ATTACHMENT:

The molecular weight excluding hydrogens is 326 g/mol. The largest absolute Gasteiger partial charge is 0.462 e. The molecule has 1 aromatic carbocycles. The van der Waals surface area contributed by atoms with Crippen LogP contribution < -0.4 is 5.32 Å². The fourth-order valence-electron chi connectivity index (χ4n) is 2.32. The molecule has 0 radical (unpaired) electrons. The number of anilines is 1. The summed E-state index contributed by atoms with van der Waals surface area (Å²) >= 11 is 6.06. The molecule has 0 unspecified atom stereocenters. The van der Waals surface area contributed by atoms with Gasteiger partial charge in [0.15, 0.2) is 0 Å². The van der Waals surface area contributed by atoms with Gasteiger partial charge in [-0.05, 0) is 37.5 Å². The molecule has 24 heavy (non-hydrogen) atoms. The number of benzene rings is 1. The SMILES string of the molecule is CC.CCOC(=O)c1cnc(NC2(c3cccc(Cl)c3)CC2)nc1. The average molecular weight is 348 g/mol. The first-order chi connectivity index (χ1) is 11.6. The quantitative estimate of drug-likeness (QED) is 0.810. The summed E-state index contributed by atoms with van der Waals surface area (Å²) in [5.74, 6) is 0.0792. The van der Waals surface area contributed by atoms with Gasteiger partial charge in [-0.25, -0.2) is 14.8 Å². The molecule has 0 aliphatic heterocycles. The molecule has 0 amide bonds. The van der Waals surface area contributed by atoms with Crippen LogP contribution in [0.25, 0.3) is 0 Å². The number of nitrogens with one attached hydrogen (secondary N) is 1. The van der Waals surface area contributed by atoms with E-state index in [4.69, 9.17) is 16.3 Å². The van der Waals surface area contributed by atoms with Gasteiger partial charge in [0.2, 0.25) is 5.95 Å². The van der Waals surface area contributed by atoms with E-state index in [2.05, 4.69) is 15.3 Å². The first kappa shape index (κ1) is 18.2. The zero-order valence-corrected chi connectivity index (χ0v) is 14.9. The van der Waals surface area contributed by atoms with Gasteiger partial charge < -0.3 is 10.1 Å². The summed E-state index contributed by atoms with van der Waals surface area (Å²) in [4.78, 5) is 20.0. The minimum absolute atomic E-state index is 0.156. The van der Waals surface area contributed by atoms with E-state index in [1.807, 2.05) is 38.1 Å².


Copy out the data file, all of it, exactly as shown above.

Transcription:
The molecular weight excluding hydrogens is 326 g/mol. The largest absolute Gasteiger partial charge is 0.462 e. The molecule has 1 aromatic carbocycles. The van der Waals surface area contributed by atoms with Crippen LogP contribution < -0.4 is 5.32 Å². The fourth-order valence-electron chi connectivity index (χ4n) is 2.32. The molecule has 0 radical (unpaired) electrons. The number of anilines is 1. The summed E-state index contributed by atoms with van der Waals surface area (Å²) >= 11 is 6.06. The molecule has 0 unspecified atom stereocenters. The van der Waals surface area contributed by atoms with Gasteiger partial charge in [0.15, 0.2) is 0 Å². The van der Waals surface area contributed by atoms with Gasteiger partial charge in [-0.05, 0) is 37.5 Å². The molecule has 24 heavy (non-hydrogen) atoms. The number of benzene rings is 1. The SMILES string of the molecule is CC.CCOC(=O)c1cnc(NC2(c3cccc(Cl)c3)CC2)nc1. The average molecular weight is 348 g/mol. The first-order chi connectivity index (χ1) is 11.6. The quantitative estimate of drug-likeness (QED) is 0.810. The summed E-state index contributed by atoms with van der Waals surface area (Å²) in [5.74, 6) is 0.0792. The van der Waals surface area contributed by atoms with Gasteiger partial charge in [-0.25, -0.2) is 14.8 Å². The molecule has 0 aliphatic heterocycles. The molecule has 0 amide bonds. The van der Waals surface area contributed by atoms with Crippen LogP contribution in [0.25, 0.3) is 0 Å². The number of nitrogens with one attached hydrogen (secondary N) is 1. The van der Waals surface area contributed by atoms with E-state index in [4.69, 9.17) is 16.3 Å². The van der Waals surface area contributed by atoms with Gasteiger partial charge in [0.2, 0.25) is 5.95 Å². The van der Waals surface area contributed by atoms with E-state index in [2.05, 4.69) is 15.3 Å². The first kappa shape index (κ1) is 18.2. The zero-order valence-corrected chi connectivity index (χ0v) is 14.9. The van der Waals surface area contributed by atoms with Gasteiger partial charge < -0.3 is 10.1 Å². The summed E-state index contributed by atoms with van der Waals surface area (Å²) in [4.78, 5) is 20.0. The minimum absolute atomic E-state index is 0.156. The van der Waals surface area contributed by atoms with E-state index in [1.807, 2.05) is 38.1 Å².